The Syrian war, now in its seventh year, has taken an extraordinary toll on civilians, forcing over 5.6 million citizens to flee their own country and internally displacing even more. More than half of these refugees are children. Research shows children impacted by war and crisis suffer long-term emotional, psychological, and physical health issues. We are dedicated to bringing trauma-informed programs to these children to help minimize these effects. Join us in giving child refugees a chance.
Countries with the resources to shelter child refugees are not doing so, leaving millions of children stranded in refugee camps, particularly in Greece. Children impacted by war and displacement suffer short and long-term impacts to their emotional and physical health. Children as young as three years old are observed to shut down, re-enact violent play, and present with physical symptoms. Displaced children are also particularly susceptible to exploitation, trafficking, and psychological abuse.
The Schoolbox Project programs are research-backed and specific to children impacted by trauma. We prepare every volunteer with a thorough training on our trauma-informed initiatives. Our mobile, child-friendly spaces operate from whatever infrastructure is available, each designed to be operational within days of deployment or relocation. By providing intentional programs full of art, education, and play, we have a chance at mitigating the long-term impacts of trauma in child refugees.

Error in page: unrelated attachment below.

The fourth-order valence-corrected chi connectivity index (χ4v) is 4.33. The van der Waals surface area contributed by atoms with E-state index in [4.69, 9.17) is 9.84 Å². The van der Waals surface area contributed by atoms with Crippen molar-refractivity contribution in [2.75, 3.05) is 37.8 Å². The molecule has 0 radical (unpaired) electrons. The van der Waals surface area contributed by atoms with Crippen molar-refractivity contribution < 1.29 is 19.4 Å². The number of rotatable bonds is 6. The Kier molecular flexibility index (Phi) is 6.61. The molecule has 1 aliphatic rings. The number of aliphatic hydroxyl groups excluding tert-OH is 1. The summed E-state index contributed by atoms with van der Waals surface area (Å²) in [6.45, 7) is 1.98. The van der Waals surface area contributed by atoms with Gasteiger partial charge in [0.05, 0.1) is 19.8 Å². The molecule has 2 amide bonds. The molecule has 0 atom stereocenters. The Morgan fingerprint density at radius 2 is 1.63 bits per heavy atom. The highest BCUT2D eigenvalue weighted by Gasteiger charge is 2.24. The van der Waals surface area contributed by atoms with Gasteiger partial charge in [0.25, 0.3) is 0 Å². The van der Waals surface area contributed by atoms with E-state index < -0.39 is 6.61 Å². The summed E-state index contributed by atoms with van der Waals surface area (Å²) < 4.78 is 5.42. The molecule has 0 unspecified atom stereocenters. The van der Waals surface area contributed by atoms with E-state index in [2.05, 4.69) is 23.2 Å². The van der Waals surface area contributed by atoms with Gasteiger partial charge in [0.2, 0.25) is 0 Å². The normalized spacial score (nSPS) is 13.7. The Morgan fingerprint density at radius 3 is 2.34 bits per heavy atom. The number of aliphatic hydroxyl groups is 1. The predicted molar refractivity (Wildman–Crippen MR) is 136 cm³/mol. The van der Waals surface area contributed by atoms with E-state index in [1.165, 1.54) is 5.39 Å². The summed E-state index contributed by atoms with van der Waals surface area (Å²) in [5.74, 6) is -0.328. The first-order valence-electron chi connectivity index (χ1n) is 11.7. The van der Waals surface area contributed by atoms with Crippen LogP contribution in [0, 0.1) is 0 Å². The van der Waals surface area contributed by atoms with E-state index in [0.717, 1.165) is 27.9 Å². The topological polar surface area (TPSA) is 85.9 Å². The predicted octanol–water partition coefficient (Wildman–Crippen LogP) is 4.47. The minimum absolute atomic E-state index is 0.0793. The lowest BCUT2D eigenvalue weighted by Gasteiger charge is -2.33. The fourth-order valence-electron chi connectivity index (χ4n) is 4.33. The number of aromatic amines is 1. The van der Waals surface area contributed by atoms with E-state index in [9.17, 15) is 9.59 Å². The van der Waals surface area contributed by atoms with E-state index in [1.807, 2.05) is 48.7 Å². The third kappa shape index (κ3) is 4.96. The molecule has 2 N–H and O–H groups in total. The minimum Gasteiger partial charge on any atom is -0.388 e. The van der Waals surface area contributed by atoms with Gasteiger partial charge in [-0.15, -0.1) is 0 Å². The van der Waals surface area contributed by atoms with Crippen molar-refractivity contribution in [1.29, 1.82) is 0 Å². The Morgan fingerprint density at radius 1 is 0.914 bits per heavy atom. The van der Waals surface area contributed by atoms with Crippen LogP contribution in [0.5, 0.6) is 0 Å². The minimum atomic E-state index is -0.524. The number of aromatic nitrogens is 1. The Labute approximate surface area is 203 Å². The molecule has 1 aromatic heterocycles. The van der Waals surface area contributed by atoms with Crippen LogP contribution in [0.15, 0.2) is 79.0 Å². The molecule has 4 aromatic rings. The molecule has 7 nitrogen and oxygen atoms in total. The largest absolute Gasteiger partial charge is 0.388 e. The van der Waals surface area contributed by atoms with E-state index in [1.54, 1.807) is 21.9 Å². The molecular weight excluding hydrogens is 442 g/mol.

When children experience traumatic events that are out of their control, the biological stress they endure can significantly change their growing brains and bodies, putting their long-term health at risk, and can even lead to a shorter life expectancy by as much as 20 years. For child refugees, our trauma-informed programs help mitigate the long-term impact of years of violence and displacement, as well as the social and environmental factors, that come with life in a refugee camp.